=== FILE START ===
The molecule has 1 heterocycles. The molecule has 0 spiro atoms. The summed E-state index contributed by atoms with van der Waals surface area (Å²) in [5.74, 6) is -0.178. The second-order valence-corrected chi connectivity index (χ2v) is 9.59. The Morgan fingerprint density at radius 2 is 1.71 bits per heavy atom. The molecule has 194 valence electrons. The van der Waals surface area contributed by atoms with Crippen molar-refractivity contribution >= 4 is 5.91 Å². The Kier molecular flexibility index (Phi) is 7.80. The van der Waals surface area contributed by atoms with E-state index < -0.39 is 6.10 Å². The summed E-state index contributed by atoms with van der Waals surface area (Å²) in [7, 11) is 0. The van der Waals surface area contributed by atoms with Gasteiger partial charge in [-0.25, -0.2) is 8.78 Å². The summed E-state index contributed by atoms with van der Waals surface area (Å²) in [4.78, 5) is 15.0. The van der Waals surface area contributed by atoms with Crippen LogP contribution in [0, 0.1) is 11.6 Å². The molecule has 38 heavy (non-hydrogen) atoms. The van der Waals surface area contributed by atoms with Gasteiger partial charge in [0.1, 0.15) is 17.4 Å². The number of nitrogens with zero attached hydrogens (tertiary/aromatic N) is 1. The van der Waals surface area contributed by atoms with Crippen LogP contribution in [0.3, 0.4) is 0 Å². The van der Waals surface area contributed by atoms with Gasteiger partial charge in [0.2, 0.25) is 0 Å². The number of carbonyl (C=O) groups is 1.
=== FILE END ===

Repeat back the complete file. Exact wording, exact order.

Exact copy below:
The molecule has 1 heterocycles. The molecule has 0 spiro atoms. The summed E-state index contributed by atoms with van der Waals surface area (Å²) in [5.74, 6) is -0.178. The second-order valence-corrected chi connectivity index (χ2v) is 9.59. The Morgan fingerprint density at radius 2 is 1.71 bits per heavy atom. The molecule has 194 valence electrons. The van der Waals surface area contributed by atoms with Crippen molar-refractivity contribution >= 4 is 5.91 Å². The Kier molecular flexibility index (Phi) is 7.80. The van der Waals surface area contributed by atoms with E-state index < -0.39 is 6.10 Å². The summed E-state index contributed by atoms with van der Waals surface area (Å²) in [7, 11) is 0. The van der Waals surface area contributed by atoms with Gasteiger partial charge in [-0.25, -0.2) is 8.78 Å². The summed E-state index contributed by atoms with van der Waals surface area (Å²) in [4.78, 5) is 15.0. The van der Waals surface area contributed by atoms with Crippen LogP contribution in [0, 0.1) is 11.6 Å². The molecule has 38 heavy (non-hydrogen) atoms. The van der Waals surface area contributed by atoms with Gasteiger partial charge in [0.1, 0.15) is 17.4 Å². The number of nitrogens with zero attached hydrogens (tertiary/aromatic N) is 1. The van der Waals surface area contributed by atoms with Crippen LogP contribution in [0.3, 0.4) is 0 Å². The van der Waals surface area contributed by atoms with Gasteiger partial charge in [0.2, 0.25) is 0 Å². The number of carbonyl (C=O) groups is 1.